Now that we know more about some of the potential effects of a cleanse, is there still a time when they are recommended? The short answer is yes. If anything, these programs may encourage us to eat more nutritious foods. Popular cleanse programs usually include foods like lemons, green tea, and pure vegetable or fruit juices  that are high in nutrients and can help boost our own detox capabilities. But we need to be careful and not use this as an excuse to eat poorly.

Many people will do a cleanse as a way to get used to or to prepare for a more major lifestyle change. So, if you think you may want to try a cleanse or detox diet consider WHY you are doing it, not just because someone told you to or because other people are doing it. Talk with your Doctor or Naturopath or Nutritionist about the benefits and risks of the cleanse you want to try. Or have them recommend one to you based on your lifestyle and health. Do your own research or talk to people that have already done the cleanse. Use logic and common sense… remember removing toxins doesn’t affect fat loss, no matter how you spin it! Keep in mind, these programs can be expensive, time consuming, or difficult to maintain, not to mention being potentially harmful to your body. So choose carefully. Try a mini fast (where you skip a meal or don’t eat for up to 12 hours a once or twice a week) as a trial. Or stop consuming coffee or sugar for a few days to see if you can handle some of the more mild effects of a cleanse. Having an exit strategy is important as well, because going from a restrictive cleanse to binge eating cookies is obviously not a good idea for your health. When transitioning from a cleanse to a healthy or new diet, consider including as much whole minimally processed foods as possible and eat a little less food than normal to lessen the stress on your digestive system.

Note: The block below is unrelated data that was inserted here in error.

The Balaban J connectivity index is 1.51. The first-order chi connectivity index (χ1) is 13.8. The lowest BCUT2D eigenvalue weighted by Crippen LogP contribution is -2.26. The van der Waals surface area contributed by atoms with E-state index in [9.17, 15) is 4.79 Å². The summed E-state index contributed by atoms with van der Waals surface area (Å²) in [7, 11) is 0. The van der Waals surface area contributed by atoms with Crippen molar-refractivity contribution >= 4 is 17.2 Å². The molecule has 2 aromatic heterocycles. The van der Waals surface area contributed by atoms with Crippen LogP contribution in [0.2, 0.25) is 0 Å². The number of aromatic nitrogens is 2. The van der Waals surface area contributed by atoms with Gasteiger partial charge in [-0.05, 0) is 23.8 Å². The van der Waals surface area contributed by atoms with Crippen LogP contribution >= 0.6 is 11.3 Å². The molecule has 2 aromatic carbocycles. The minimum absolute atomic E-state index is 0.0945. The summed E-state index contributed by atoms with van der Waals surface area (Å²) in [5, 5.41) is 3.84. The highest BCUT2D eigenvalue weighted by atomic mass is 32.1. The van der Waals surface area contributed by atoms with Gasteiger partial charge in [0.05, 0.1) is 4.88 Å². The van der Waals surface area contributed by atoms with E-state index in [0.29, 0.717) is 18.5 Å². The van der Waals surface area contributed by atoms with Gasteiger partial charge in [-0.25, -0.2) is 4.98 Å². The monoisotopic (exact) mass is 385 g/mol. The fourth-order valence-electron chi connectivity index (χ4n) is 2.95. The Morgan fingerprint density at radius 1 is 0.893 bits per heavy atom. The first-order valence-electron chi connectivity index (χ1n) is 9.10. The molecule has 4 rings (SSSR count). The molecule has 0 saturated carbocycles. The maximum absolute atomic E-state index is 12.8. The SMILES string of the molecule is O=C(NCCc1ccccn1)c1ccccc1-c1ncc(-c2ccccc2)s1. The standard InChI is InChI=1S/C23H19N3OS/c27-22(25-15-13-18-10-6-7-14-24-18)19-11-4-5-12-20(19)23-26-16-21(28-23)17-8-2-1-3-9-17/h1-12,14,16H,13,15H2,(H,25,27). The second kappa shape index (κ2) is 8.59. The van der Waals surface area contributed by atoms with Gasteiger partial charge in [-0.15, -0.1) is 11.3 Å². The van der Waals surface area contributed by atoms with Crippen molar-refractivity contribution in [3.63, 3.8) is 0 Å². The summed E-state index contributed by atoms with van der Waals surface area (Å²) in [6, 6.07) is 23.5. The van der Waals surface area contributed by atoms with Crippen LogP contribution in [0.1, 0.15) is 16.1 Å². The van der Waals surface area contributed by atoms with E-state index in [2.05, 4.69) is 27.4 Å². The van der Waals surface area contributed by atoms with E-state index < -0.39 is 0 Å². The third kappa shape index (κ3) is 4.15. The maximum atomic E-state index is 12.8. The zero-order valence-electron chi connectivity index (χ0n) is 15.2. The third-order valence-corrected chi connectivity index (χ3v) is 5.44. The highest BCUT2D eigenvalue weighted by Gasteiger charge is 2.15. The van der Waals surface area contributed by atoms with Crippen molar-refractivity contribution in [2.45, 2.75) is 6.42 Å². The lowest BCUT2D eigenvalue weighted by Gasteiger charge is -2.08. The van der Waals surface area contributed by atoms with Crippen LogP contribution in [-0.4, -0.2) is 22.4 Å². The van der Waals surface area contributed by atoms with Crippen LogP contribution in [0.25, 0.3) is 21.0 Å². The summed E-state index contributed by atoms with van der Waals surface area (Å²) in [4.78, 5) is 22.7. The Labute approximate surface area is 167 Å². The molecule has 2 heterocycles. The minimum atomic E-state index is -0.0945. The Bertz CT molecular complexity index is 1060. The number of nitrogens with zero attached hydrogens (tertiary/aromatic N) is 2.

Remember a long term healthy lifestyle is always better than a 3-day detox diet. Cleanses and detox diets don’t shift toxicity, or health, anywhere near as much as maintaining a healthy lifestyle the other 362 days of the year.